You’ll look sweet upon the seat
Thursday, August 28, 2008
The Irish Times
By Cian Ginty
Bicycle safety campaigners here advocate helmets and high-visibility equipment but could a more Continental approach make cycling safer and get more people on their bikes? Cian Ginty reports
AS CLUNKY HELMETS, yellow reflective gear, and Lycra could be used as a stereotype for Irish cyclists, it might come as a surprise that women wearing high heels are a common sight on bicycles in Copenhagen.
The general image of cycling here is vastly different to so-called bicycle cultures where cycling is normalised and there is talk of a “slow bicycle movement”.
“Among thousands and thousands of cyclists on my daily routes, I think I see one or two reflective vests a week, if that,” says Mikael Colville-Andersen, a cycling advocate living in Copenhagen.
With Denmark, the Netherlands and Germany – where bicycle usage is high – the helmets and reflective clothing we think of as “a must” for cyclists are far from standard.
Colville-Andersen runs two bike advocacy blogs – the more serious www.Copenhagenize.com , and the style-centred Copenhagen Cycle Chic ( www.copenhagencyclechic.com ). Not only is he a bicycle advocate, but he is a campaigner for what he calls “the slow bicycle movement”.
“The main point with my blogs is that if cycling is to be an everyday activity then it can easily be done in everyday clothes, like millions of Europeans do every day. Actually, according to the European Cyclists’ Federation, there are 100 million Europeans who ride each day,” he says.
On Copenhagen Cycle Chic – largely a photographic documentation of the bicycle culture in Copenhagen – thousands of images show how normalised cycling is in the Danish capital. The photographs of cyclists in everyday clothing – and without helmets – reflect what has become standard behaviour for bike cultures: “This is the norm, yes. This is the norm for all cities and countries with established bike culture.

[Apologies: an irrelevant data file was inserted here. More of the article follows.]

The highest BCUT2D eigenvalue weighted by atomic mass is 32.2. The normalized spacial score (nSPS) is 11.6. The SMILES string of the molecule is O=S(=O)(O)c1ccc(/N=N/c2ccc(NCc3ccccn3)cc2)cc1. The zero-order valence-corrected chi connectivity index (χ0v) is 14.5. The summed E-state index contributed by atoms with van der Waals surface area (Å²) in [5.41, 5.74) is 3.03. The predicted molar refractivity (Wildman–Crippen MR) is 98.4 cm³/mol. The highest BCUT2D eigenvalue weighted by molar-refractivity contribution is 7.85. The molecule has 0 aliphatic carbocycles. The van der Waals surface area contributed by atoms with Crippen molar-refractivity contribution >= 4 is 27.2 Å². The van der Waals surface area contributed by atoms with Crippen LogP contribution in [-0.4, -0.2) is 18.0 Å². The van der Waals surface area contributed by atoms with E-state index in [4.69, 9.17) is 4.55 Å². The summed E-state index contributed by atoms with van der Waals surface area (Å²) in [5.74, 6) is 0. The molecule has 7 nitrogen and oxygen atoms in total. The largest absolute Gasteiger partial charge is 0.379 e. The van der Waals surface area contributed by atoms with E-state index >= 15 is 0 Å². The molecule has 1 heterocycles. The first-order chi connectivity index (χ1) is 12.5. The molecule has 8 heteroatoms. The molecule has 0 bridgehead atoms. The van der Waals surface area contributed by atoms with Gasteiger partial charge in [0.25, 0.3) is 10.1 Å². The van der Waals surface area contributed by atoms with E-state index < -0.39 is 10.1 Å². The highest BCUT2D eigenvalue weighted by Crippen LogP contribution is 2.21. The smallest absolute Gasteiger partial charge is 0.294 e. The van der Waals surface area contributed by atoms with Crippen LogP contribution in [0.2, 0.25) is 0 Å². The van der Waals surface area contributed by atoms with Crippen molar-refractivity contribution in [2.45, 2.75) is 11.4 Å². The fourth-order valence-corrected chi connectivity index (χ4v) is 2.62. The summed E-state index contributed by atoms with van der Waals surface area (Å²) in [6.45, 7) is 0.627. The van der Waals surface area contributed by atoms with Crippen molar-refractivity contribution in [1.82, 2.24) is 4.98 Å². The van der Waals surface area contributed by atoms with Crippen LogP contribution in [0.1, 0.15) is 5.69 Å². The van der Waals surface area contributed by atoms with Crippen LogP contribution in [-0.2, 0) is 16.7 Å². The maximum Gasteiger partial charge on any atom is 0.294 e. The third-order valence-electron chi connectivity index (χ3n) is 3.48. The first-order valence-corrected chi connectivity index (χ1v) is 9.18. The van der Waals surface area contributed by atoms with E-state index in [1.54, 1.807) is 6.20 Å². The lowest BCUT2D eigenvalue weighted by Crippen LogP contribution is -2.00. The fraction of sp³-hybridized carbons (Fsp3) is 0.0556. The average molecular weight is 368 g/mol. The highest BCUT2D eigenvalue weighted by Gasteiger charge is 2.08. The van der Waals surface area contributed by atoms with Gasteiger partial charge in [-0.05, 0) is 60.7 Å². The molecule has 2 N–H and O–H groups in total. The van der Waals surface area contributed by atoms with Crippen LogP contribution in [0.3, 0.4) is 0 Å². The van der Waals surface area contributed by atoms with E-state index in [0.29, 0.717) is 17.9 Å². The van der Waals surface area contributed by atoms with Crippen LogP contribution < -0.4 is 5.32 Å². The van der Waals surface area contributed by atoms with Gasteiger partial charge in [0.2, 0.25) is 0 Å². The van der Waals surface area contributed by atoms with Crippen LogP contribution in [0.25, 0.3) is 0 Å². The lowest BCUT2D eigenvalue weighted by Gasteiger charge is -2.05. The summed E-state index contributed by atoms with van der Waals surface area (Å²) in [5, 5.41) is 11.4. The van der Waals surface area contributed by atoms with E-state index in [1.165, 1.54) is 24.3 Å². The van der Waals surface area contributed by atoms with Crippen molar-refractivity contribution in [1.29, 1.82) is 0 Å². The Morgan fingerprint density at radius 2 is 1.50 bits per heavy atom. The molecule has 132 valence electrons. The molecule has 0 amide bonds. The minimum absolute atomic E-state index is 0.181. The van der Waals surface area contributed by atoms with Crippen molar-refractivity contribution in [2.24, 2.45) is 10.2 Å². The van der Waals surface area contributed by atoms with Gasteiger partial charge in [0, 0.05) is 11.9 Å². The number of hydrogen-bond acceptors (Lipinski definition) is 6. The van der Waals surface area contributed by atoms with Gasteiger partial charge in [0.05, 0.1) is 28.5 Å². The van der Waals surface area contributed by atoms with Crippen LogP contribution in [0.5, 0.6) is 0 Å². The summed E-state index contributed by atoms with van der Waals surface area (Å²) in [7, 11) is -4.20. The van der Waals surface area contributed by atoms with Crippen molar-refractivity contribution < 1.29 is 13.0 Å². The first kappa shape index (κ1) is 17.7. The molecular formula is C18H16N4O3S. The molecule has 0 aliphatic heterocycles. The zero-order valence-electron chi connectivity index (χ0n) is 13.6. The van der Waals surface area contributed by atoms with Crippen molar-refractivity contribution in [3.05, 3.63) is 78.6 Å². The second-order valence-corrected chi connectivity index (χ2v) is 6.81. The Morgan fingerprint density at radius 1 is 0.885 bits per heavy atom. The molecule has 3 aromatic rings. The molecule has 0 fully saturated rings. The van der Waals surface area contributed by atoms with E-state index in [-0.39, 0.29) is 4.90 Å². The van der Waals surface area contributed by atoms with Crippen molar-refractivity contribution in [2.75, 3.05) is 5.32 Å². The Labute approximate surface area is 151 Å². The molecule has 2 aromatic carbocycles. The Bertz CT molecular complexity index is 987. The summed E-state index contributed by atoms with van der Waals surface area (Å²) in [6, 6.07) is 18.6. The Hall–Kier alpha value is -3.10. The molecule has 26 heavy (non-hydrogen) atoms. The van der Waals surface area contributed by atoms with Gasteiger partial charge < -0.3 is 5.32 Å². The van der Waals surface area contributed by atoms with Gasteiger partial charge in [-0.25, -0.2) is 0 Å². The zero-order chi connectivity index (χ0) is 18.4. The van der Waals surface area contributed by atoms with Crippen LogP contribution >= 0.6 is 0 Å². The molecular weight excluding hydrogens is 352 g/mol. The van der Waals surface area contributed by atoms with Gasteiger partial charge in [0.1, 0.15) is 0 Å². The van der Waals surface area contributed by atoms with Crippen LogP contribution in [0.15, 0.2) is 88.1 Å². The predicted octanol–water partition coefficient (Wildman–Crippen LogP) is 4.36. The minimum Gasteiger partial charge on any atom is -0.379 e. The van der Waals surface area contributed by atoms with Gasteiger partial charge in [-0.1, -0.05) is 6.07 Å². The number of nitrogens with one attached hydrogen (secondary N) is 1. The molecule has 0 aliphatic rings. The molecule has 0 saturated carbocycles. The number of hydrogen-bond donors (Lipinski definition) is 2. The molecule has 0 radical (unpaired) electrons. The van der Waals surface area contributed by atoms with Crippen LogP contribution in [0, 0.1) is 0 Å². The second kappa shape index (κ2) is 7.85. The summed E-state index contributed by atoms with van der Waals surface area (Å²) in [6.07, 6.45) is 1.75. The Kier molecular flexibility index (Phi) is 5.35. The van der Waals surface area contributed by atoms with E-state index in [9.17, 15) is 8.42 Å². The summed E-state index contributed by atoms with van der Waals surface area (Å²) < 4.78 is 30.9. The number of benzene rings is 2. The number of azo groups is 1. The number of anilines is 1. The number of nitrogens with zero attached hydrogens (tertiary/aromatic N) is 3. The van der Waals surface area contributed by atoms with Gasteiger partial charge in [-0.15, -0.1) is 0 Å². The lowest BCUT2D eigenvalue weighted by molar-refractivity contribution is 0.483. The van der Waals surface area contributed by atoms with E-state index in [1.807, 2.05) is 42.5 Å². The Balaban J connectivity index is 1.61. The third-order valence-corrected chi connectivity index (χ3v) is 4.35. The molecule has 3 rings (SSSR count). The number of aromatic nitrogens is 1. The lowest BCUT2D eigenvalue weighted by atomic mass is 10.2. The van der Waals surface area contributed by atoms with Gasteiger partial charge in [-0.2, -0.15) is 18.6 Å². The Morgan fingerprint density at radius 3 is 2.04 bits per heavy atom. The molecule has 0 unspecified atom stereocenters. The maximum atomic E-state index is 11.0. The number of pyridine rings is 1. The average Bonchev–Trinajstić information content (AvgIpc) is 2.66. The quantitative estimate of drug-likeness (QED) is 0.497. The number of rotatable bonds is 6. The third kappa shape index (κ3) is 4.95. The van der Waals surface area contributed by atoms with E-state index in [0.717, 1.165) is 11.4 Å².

“If you can show people that cycling is effortless, doesn’t require ‘gear’ and is healthy – and you build them infrastructure to encourage them, then they will ride. Just look at Paris . . . Massive growth in cycling thanks to Velib. And now bike sales are rising because the Velibistas are graduating to their own bikes,” says Colville-Andersen.
“If [people] see normal people on normal bikes in normal clothes, they will be much closer to making the jump to cycling than if they see fancy bikes, gear and all that.”
IN PARIS, CYCLING has boomed just a year after the introduction of Velib, an on-street bike rental scheme with 20,000 bicycles. Automated stations are on many Parisian street corners. Set-up and maintenance costs are paid for in a billboards-for-bikes deal with ad company JC Decaux. A similar system being introduced by Dublin City Council and the same company has been criticised for its low number, just 450 bikes.
It is hoped those 450 bikes will help add a critical mass to the number of cyclists in Dublin. The most recent annual traffic survey by Dublin City Council showed a 17 per cent increase in cycling in the past year – a trend largely put down to the removal of heavy goods vehicles from the city’s roads since the opening of the Port Tunnel. But, because of a decline in the past decade, cycling is up only one per cent in 10 years.
“Cycling does not have a good image in Ireland, but maybe that is changing as more people come here from other European countries where cycling is more common,” says Muireann O’Dea, membership secretary at the Dublin Cycling Campaign (DCC).
“We definitely need to focus on the positive aspects of cycling – it has enormous health benefits, it gives you freedom, it’s the fastest and cheapest way to get around, and it’s better for the environment. Cycling is not as dangerous as people think – the number of cycling fatalities is far less than it was 20 years ago.”
There are many positives to focus on – from tackling obesity to helping the environment. In addition, providing cycling infrastructure costs less than other transport provisions, and bike parking takes up less space than car parking.
The DCC also wants a poster and TV campaign, with posters placed prominently on commuter routes highlighting that “It’s better by bike”.
BICYCLES HAVE A different image in different countries. Colville-Andersen says cycling was hijacked by the sports industry and he highlights how manufacturers sell bicycles worlds apart in the different European markets, pointing to raleighbikes.dk and raleigh.co.uk as a visual example of this.
“They sell ‘gear’”, he says of manufacturers here. “They have even brainwashed the population into worrying about the weight of their bikes. It’s just silly. They’ve stripped away chain guards, skirt guards, kickstands, fenders, you name it. All standard features on new and old bikes in Denmark and the Netherlands . . . I have a regular reader from Dublin who laments the fact that she can’t find any decent ‘granny bikes’ there, let alone baskets or chain guards.”
Image, of course, is not the only problem. Infrastructure is advanced in European countries with high bike usage – in Copenhagen, the first kerb-separated bike lanes were installed 25 years ago this year, while bicycles are allowed on the metro and regional trains, and taxis must be able to carry two bikes.